Disclosures: Hwang reports no relevant financial disclosures. Please see the study for all other authors’ relevant financial disclosures. Ali reports no relevant financial disclosures.
August 27, 2021
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Nuplazid increases risk for death in older adults with Parkinson’s disease

Disclosures: Hwang reports no relevant financial disclosures. Please see the study for all other authors’ relevant financial disclosures. Ali reports no relevant financial disclosures.
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Older adults with Parkinson’s disease who used Nuplazid had increased risk for hospitalization and death at certain timepoints after initiation compared with nonusers, according to study results published in Neurology.

“Typical and atypical antipsychotics were previously associated with increased risks for death in patients with PD,” Y. Joseph Hwang, MD, MSc, assistant professor of medicine in the department of medicine at Johns Hopkins University, told Healio Neurology. “We designed this study to evaluate such risks associated with pimavanserin [Nuplazid, Acadia Pharmaceuticals], a novel antipsychotic approved for PD psychosis.”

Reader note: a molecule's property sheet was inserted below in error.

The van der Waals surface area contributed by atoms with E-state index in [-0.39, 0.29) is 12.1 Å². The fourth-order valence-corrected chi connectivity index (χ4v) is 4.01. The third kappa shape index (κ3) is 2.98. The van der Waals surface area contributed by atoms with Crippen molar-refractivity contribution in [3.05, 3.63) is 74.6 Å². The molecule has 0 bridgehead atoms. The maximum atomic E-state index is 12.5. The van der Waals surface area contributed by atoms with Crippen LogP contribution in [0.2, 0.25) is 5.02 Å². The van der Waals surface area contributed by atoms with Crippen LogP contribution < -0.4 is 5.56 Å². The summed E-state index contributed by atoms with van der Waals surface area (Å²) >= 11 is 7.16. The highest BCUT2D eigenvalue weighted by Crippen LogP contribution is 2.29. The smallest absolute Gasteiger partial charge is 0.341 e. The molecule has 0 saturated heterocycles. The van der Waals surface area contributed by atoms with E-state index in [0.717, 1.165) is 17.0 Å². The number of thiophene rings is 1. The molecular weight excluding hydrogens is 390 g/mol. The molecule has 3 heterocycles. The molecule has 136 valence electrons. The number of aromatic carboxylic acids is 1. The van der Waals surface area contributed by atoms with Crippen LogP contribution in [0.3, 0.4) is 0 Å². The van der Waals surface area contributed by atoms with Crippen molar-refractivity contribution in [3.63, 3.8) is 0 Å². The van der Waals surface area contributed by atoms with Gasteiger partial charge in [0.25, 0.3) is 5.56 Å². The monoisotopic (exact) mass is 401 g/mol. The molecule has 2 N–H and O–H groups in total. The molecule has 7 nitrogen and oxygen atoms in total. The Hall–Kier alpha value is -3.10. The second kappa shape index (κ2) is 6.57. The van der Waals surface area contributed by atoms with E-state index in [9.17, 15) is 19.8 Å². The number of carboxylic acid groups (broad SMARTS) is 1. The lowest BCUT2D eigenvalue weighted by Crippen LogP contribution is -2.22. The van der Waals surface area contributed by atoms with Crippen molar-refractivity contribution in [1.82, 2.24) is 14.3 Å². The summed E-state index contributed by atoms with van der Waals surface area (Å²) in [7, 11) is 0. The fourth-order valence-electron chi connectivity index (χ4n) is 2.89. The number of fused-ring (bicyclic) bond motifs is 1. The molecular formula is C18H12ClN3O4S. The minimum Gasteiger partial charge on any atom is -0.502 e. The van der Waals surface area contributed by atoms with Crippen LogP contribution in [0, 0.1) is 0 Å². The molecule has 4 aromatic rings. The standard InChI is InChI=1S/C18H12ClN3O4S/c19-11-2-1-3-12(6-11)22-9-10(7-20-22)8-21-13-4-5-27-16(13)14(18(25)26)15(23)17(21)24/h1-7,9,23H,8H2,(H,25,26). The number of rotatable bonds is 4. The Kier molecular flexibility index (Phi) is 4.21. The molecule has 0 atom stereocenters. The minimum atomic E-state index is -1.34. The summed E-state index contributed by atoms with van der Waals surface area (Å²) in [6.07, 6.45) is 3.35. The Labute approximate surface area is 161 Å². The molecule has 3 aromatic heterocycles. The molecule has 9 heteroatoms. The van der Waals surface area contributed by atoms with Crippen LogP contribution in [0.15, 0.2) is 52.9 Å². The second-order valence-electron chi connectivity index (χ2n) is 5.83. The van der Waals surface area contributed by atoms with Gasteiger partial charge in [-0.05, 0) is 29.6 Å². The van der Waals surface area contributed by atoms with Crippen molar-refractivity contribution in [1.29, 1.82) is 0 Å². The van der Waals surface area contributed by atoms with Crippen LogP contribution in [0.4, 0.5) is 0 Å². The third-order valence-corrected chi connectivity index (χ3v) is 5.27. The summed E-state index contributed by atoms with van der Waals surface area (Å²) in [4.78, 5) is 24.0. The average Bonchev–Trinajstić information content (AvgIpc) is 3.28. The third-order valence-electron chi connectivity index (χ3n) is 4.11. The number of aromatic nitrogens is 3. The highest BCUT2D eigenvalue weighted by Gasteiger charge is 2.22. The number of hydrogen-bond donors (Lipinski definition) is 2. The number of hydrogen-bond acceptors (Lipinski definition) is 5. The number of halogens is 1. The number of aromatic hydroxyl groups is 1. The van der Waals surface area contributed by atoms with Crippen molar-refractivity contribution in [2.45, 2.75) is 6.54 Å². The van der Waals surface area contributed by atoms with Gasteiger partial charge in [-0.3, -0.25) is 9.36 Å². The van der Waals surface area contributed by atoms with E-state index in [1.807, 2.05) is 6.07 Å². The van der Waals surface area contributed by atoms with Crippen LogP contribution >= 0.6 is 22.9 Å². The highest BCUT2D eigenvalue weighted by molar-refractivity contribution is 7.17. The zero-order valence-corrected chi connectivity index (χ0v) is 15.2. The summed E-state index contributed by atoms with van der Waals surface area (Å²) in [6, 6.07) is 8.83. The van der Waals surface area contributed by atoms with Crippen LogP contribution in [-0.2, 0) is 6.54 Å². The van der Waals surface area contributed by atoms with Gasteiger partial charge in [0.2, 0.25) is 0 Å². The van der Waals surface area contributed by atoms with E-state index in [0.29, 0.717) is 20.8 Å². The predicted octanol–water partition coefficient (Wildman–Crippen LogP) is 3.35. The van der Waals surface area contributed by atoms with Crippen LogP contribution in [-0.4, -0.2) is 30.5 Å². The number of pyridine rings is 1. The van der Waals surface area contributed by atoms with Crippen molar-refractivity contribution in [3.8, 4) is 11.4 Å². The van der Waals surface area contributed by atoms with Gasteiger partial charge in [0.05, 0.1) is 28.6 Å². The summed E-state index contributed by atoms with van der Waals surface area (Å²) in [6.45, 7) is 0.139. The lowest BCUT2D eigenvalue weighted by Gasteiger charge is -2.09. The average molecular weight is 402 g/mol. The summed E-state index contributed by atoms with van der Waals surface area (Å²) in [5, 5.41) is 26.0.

Hwang and colleagues conducted the current retrospective cohort study to assess the risk for hospitalization and death linked to pimavanserin use among adults 65 years or older with PD between Nov. 1, 2015, and Dec. 31, 2018. They obtained data via an administrative dataset on residents of Medicare-certified long-term care facilities and linked Medicare claims data.

The researchers balanced pimavanserin users (n = 2,186) and nonusers (18,212) according to 24 baseline characteristics using propensity score-based inverse probability of treatment weighting (IPTW). They used hazards regression models to estimate the risk for hospitalization and death up to 1 year.

Results showed an association between pimavanserin use and higher risk for 30-day hospitalization compared with nonuse (IPTW adjusted HR = 1.24; 95% CI, 1.06-1.43). Hwang and colleagues observed no association between pimavanserin use and 90-day hospitalization (aHR = 1.1; 95% CI, 0.99-1.24) nor with 30-day mortality (aHR = 0.76; 95% CI, 0.56-1.03); however, they noted an association between pimavanserin use vs. nonuse and increased 90-day mortality (aHR = 1.2; 95% CI, 1.02-1.41) that persisted after 180 days (aHR = 1.28; 95% CI, 1.13-1.45) and 1 year (aHR = 1.56; 95% CI, 1.42-1.72).

“Our findings may inform clinical decisions when considering risks and benefits of pharmacotherapy for [PD] psychosis,” Hwang said.

In a related editorial, Farwa Ali, MBBS, a neurologist at Mayo Clinic, highlighted the implications of these findings.

“The study confirms previous concerns regarding safety of pimavanserin and more importantly brings to attention the importance of carefully considering risks and benefits of pharmacotherapy in PD psychosis, clear communication with patients and families and close observation to ensure safety,” Ali wrote.